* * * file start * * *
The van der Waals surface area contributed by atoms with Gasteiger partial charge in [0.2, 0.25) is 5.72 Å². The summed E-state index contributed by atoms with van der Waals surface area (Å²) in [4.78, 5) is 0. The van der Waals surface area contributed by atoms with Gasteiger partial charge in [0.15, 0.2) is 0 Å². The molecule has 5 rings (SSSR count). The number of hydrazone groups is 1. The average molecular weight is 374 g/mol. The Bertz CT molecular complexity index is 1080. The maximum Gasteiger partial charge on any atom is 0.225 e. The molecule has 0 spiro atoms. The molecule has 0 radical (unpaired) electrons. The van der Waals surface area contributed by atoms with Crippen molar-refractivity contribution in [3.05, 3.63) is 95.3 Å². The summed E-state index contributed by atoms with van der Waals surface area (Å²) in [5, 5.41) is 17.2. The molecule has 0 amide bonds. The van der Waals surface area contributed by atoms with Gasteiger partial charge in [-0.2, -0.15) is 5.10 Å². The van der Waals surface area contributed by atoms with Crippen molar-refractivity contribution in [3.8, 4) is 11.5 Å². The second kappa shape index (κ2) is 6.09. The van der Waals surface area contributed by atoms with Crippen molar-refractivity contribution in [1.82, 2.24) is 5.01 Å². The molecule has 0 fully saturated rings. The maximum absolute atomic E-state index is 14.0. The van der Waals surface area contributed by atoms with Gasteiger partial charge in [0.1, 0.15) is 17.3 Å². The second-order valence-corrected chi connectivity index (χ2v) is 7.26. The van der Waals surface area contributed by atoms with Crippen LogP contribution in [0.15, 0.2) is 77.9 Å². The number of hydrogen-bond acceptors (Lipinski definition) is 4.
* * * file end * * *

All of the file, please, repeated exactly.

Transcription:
The van der Waals surface area contributed by atoms with Gasteiger partial charge in [0.2, 0.25) is 5.72 Å². The summed E-state index contributed by atoms with van der Waals surface area (Å²) in [4.78, 5) is 0. The van der Waals surface area contributed by atoms with Gasteiger partial charge in [0.15, 0.2) is 0 Å². The molecule has 5 rings (SSSR count). The number of hydrazone groups is 1. The average molecular weight is 374 g/mol. The Bertz CT molecular complexity index is 1080. The maximum Gasteiger partial charge on any atom is 0.225 e. The molecule has 0 spiro atoms. The molecule has 0 radical (unpaired) electrons. The van der Waals surface area contributed by atoms with Crippen molar-refractivity contribution in [3.05, 3.63) is 95.3 Å². The summed E-state index contributed by atoms with van der Waals surface area (Å²) in [5, 5.41) is 17.2. The molecule has 0 amide bonds. The van der Waals surface area contributed by atoms with Gasteiger partial charge in [-0.2, -0.15) is 5.10 Å². The van der Waals surface area contributed by atoms with Crippen molar-refractivity contribution in [3.8, 4) is 11.5 Å². The second kappa shape index (κ2) is 6.09. The van der Waals surface area contributed by atoms with Crippen molar-refractivity contribution in [1.82, 2.24) is 5.01 Å². The molecule has 0 fully saturated rings. The maximum absolute atomic E-state index is 14.0. The van der Waals surface area contributed by atoms with Gasteiger partial charge in [0.1, 0.15) is 17.3 Å². The second-order valence-corrected chi connectivity index (χ2v) is 7.26. The van der Waals surface area contributed by atoms with Crippen LogP contribution in [0.15, 0.2) is 77.9 Å². The number of hydrogen-bond acceptors (Lipinski definition) is 4.